Eighteen-year-old Amanda Bory steers her wheelchair through the halls of Perry Hall High School before graduation with the precision of a race car driver. She does it effortlessly. She never asks for help, and a wide smile seems to indicate it's all under control.
When she tells her story, she paints a panorama of illness, surgeries, pain and optimism. Despite suffering from a debilitating disease, Amanda created a program to benefit sick children, earned straight A's in school, and adopted an orphanage in South Africa.
Amanda's story begins with a childhood incident that changed her life forever.
"When she was about 18 months old, Amanda was playing in the back yard with a little neighbor boy," said her mother, Mary Jayne Bory. "He pushed her as kids do, and she fell down. He didn't push her hard, just playfully. She just lay on the ground and screamed. We couldn't figure out why she seemed to be in so much pain."
Mary Jayne Bory and her husband, Bill, took Amanda to the hospital. The diagnosis was a spiral fracture to the femur (the bone that runs from the hip to the knee). Even more shocking was the cause - McCune Albright Syndrome.
The high school senior suffers from the rare disease, which, according to Amanda, has only about 50 diagnosed cases in the United States.
Amanda, who's well-versed in her disease, said it weakens her bones. She said that small holes form in the bones, which fill with a jelly-like substance, a condition known as fibrous dysplasia. Other symptoms include early puberty and a rapid rate of growth at an early age that abruptly stops.
"No one is sure of the cause," Amanda said. "It's a mutation of a gene. Something just goes wrong. There's very little precedent for the disease. The one thing we know for sure is that it's incurable.
"My illness has helped me turn obstacles into opportunities. It makes me run 100 miles an hour because I don't know when things will stop for me."
Some days she feels like things will stop sooner than others. Every day Amanda faces excruciating pain. She has to be careful wherever she goes. A slight bump or hit can break a bone; she has found that out the hard way. When she makes plans to go with friends to a movie or other activity, she has to plan ahead.
"I have to think about the doors, elevators and wheelchair accessibility," Amanda said. "If there aren't elevators, I have to come up with alternatives. I can't stand for a long time. I have to walk with a cane or use my wheelchair."
A full schedule
Amanda does the things that matter most to her. At school, she's on the student council; is editor in chief of The Vignette; and a member of the class senate, the National Honor Society, the Music Honor Society and Quill & Scroll.
In her spare time, she does what she can to help others - especially sick and needy children.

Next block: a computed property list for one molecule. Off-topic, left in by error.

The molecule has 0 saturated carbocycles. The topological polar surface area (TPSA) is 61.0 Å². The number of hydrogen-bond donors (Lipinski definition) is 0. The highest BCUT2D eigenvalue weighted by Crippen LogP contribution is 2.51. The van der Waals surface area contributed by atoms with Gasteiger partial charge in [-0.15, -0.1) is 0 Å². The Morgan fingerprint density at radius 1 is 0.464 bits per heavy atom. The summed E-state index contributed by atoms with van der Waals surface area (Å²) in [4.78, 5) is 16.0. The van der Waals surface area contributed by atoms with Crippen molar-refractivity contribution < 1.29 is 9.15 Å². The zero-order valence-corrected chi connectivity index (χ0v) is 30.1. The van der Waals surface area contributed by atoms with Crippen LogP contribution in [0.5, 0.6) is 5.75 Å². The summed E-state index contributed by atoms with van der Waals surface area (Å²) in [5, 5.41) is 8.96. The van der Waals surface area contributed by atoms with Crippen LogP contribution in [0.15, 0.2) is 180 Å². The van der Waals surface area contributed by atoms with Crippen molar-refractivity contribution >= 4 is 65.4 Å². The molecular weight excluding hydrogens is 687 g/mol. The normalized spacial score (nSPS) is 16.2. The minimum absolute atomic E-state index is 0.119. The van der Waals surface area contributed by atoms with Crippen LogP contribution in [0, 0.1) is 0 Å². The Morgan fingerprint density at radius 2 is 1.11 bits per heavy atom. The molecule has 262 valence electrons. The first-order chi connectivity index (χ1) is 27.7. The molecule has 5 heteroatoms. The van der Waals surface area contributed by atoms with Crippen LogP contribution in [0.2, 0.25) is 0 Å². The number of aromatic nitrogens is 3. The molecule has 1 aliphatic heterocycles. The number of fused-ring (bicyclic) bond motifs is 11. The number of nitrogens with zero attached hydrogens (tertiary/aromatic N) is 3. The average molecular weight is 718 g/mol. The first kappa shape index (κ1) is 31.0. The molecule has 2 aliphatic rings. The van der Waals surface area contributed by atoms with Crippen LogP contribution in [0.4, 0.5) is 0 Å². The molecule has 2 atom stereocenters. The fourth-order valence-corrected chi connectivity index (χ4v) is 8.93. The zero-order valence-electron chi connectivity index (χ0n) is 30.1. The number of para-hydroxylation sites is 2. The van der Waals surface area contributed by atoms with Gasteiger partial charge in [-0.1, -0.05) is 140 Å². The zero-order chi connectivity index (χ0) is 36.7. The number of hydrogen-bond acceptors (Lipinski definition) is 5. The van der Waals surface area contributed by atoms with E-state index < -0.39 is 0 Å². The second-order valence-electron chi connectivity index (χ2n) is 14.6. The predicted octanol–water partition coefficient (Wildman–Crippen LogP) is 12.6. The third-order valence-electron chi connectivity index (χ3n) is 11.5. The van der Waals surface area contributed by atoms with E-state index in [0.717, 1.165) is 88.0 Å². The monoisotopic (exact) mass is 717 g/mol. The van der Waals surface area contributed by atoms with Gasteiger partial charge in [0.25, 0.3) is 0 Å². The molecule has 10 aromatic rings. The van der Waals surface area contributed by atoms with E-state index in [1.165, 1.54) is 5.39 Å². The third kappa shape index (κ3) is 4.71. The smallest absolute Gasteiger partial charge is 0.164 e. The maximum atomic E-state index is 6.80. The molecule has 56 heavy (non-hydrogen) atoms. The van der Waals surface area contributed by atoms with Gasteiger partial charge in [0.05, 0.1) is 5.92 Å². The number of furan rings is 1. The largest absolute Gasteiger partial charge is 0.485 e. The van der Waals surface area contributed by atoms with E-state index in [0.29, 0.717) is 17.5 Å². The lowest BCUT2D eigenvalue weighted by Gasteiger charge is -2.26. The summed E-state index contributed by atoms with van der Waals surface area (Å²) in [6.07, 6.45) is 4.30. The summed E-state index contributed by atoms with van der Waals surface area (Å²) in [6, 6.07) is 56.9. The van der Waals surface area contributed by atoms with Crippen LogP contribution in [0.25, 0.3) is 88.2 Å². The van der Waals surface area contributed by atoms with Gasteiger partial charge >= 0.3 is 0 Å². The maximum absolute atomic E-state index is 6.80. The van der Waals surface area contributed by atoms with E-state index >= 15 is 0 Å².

"I feel like through all my experiences I have a responsibility to give back to my community," Amanda said. "When I feel most empty, I give and that fills me up again."
Her life experiences have sparked ideas for ways she can give.
Amanda has had seven surgeries, five of which required a full body cast. Her parents bought a hospital bed to use downstairs in their home. These aren't the things Amanda remembers most. What she recalls most vividly is how scared she was when they took her to the cold, dark, surgical rooms - alone.
"I remember being scared and wanting my parents," Amanda said. "So my Mom and Dad would sleep with my blanket before a surgery and give it to me to take with me when they took me back. I could smell their perfume and cologne, and it made me feel better. It was like a fuzzy hug from my parents."
Amanda used her experience to make life easier for other kids with illnesses with a program she affectionately dubbed "Fuzzy Hugs."
"I called Oak Crest Village [retirement community] and asked if they would like to knit or crochet some blankets for my program," Amanda said. "They generously offered to help out. When I went to pick them up, they had made like a hundred blankets. There were all sorts of them."
Amanda took the blankets to the Kennedy Krieger Institute's PACT day care program for sick children and Harford County Social Services.
Audrey Leviton, executive director of PACT, said the blankets were a hit.
"We talked to the parents before Amanda came to the center," Leviton said. "We wanted everyone to know what we were doing. But everyone loved the idea, and the kids love their blankets. I have moms telling me their kids won't let anyone take their blankets. And I think it's inspirational to the parents of the kids because they worry about their sick children, and when they see what Amanda's doing ... it gives them hope."
Amanda recalled one child who felt right at home with the situation.